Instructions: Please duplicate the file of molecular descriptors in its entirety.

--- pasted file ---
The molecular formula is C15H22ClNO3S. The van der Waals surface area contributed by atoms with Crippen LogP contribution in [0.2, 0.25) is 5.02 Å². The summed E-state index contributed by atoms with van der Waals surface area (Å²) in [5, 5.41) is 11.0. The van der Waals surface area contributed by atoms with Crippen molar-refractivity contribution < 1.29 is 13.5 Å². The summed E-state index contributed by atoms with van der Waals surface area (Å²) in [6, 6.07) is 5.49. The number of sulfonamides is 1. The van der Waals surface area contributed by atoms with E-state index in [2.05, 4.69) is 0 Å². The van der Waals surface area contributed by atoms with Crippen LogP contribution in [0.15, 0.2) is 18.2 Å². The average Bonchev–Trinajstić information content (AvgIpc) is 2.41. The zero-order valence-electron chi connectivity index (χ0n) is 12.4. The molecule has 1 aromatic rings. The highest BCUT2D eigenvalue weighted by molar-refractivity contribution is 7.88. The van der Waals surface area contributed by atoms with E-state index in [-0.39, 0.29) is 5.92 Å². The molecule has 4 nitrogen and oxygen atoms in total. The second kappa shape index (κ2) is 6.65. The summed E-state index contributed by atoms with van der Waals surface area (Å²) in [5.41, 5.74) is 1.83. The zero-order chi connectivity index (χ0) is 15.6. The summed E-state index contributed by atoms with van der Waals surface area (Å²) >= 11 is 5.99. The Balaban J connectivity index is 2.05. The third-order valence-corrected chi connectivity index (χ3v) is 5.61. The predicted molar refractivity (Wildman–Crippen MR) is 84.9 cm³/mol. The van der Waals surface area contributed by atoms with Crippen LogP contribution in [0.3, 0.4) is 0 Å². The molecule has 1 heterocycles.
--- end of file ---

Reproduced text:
The molecular formula is C15H22ClNO3S. The van der Waals surface area contributed by atoms with Crippen LogP contribution in [0.2, 0.25) is 5.02 Å². The summed E-state index contributed by atoms with van der Waals surface area (Å²) in [5, 5.41) is 11.0. The van der Waals surface area contributed by atoms with Crippen molar-refractivity contribution < 1.29 is 13.5 Å². The summed E-state index contributed by atoms with van der Waals surface area (Å²) in [6, 6.07) is 5.49. The number of sulfonamides is 1. The van der Waals surface area contributed by atoms with E-state index in [2.05, 4.69) is 0 Å². The van der Waals surface area contributed by atoms with Crippen LogP contribution in [0.15, 0.2) is 18.2 Å². The average Bonchev–Trinajstić information content (AvgIpc) is 2.41. The zero-order valence-electron chi connectivity index (χ0n) is 12.4. The molecule has 1 aromatic rings. The highest BCUT2D eigenvalue weighted by molar-refractivity contribution is 7.88. The van der Waals surface area contributed by atoms with E-state index in [-0.39, 0.29) is 5.92 Å². The molecule has 4 nitrogen and oxygen atoms in total. The second kappa shape index (κ2) is 6.65. The summed E-state index contributed by atoms with van der Waals surface area (Å²) in [5.41, 5.74) is 1.83. The zero-order chi connectivity index (χ0) is 15.6. The summed E-state index contributed by atoms with van der Waals surface area (Å²) >= 11 is 5.99. The Balaban J connectivity index is 2.05. The third-order valence-corrected chi connectivity index (χ3v) is 5.61. The predicted molar refractivity (Wildman–Crippen MR) is 84.9 cm³/mol. The van der Waals surface area contributed by atoms with Crippen LogP contribution in [0.3, 0.4) is 0 Å². The molecule has 1 heterocycles.